Date of Award


Document Type

Open Access Dissertation


Moore School of Business

First Advisor

Alokparna (Sonia) Monga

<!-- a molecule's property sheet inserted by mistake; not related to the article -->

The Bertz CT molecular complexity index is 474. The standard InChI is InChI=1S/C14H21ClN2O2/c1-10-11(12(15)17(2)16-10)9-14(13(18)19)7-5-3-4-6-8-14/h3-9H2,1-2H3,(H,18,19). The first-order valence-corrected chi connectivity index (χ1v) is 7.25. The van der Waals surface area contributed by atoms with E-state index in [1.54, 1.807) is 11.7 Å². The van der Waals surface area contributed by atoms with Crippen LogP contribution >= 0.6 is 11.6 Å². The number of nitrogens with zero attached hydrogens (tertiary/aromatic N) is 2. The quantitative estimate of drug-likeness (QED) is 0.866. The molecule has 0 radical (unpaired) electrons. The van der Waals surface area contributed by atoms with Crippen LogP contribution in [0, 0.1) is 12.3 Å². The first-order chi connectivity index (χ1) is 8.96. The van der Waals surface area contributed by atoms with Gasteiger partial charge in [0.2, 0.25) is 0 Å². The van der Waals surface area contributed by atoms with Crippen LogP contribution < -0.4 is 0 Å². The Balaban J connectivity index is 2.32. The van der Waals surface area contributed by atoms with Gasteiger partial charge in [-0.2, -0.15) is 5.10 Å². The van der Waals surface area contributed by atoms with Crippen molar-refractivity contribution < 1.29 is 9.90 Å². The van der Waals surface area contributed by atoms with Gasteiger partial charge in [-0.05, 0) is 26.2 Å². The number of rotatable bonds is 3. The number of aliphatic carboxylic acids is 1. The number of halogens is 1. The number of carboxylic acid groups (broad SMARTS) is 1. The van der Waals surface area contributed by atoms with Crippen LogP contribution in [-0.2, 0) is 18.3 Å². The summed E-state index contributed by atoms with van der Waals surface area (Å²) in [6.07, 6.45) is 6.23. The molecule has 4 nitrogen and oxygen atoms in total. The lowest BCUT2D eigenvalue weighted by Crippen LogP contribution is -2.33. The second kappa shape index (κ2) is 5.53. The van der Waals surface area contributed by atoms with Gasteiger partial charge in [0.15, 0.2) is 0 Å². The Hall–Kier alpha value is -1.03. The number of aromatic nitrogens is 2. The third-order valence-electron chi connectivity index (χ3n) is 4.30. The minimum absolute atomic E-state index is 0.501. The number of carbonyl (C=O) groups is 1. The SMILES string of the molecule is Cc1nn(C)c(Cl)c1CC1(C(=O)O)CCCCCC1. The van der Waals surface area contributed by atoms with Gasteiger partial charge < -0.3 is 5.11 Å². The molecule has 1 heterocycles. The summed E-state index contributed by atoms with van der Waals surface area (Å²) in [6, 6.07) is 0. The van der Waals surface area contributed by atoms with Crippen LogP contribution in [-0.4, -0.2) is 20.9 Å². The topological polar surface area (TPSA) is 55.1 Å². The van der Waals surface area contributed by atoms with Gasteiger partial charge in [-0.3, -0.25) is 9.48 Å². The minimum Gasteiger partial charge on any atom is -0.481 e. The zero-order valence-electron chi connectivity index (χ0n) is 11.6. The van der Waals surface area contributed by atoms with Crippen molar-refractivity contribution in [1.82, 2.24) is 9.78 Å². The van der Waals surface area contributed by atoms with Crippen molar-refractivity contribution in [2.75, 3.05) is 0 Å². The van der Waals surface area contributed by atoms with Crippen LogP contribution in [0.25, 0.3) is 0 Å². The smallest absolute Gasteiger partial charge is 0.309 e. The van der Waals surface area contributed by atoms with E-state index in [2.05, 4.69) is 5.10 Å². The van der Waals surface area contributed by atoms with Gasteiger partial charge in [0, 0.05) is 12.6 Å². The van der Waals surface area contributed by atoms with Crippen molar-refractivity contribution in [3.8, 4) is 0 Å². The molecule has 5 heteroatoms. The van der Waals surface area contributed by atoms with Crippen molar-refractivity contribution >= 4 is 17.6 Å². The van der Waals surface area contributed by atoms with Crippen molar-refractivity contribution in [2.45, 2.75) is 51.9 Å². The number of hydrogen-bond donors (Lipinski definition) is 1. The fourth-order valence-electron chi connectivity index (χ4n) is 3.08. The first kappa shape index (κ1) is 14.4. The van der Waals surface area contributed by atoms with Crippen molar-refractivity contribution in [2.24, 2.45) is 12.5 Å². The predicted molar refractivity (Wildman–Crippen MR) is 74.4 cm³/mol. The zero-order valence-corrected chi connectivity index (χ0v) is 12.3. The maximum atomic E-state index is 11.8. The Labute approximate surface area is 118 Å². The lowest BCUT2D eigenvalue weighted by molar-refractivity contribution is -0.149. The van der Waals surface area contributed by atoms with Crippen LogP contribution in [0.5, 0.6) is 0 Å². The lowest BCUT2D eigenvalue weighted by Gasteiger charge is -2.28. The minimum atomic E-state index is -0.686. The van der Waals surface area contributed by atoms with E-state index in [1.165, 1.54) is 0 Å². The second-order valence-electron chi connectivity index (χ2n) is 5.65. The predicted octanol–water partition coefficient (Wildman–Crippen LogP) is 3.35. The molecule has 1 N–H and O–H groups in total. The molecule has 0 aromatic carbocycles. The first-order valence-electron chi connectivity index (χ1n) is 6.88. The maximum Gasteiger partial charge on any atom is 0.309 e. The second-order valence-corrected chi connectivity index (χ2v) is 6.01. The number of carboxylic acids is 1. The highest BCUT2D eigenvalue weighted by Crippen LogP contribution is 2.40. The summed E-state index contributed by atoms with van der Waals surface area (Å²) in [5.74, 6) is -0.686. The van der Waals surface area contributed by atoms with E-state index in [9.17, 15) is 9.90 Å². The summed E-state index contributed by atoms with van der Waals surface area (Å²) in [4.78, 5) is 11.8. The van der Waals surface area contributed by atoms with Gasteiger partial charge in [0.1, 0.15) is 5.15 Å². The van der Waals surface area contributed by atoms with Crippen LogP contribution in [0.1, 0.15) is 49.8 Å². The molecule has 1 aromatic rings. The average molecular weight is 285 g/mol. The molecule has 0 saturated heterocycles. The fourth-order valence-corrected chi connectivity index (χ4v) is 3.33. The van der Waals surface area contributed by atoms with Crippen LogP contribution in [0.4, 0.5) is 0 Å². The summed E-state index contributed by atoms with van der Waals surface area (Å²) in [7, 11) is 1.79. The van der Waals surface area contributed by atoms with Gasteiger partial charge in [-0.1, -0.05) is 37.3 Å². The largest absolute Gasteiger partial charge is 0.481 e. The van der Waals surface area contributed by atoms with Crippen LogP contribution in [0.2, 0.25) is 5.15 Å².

Political ideologies are becoming an important focus of attention in the marketing literature. This research examines the impact of political ideologies on consumers’ evaluation of brand extensions. In a series of six studies, this work shows how, and under what conditions, liberals evaluate brand extensions differently than conservatives. Because liberals are more open to new experiences, and tend to seek novelty, while conservatives show stronger preferences for order, structure, and conventional things, liberals are expected to react more favorably to new stimuli, as in the case of dissimilar brand extensions. However, the effects of political ideologies are dependent on some degree of activation, and it is expected, that broader styles of thinking facilitate the expression of ideologies. In particular, this research shows that liberals evaluate dissimilar brand extensions in a more favorable way (compared to conservatives) when consumers are in a holistic mindset, but not in an analytic mindset. Moreover, this research shows that these effects are bounded by political ideology centrality such that the effects emerge only when ideologies are central to the self-concept. Finally, the findings also show that the proposed effects are driven by liberals’ need to seek novelty. When liberal consumers in a holistic mindset are provided with an opportunity to satiate their novelty-seeking goals prior to exposure to the brand extension, the effects dissipate and liberals respond similar to conservative consumers. Conversely, when there is no opportunity to satiate novelty-seeking goals, findings of previous studies are replicated, and liberal consumers in a holistic mindset evaluate dissimilar brand extensions in a more favorable way compared with conservative consumers. These findings have important implications for the branding literature and for marketers.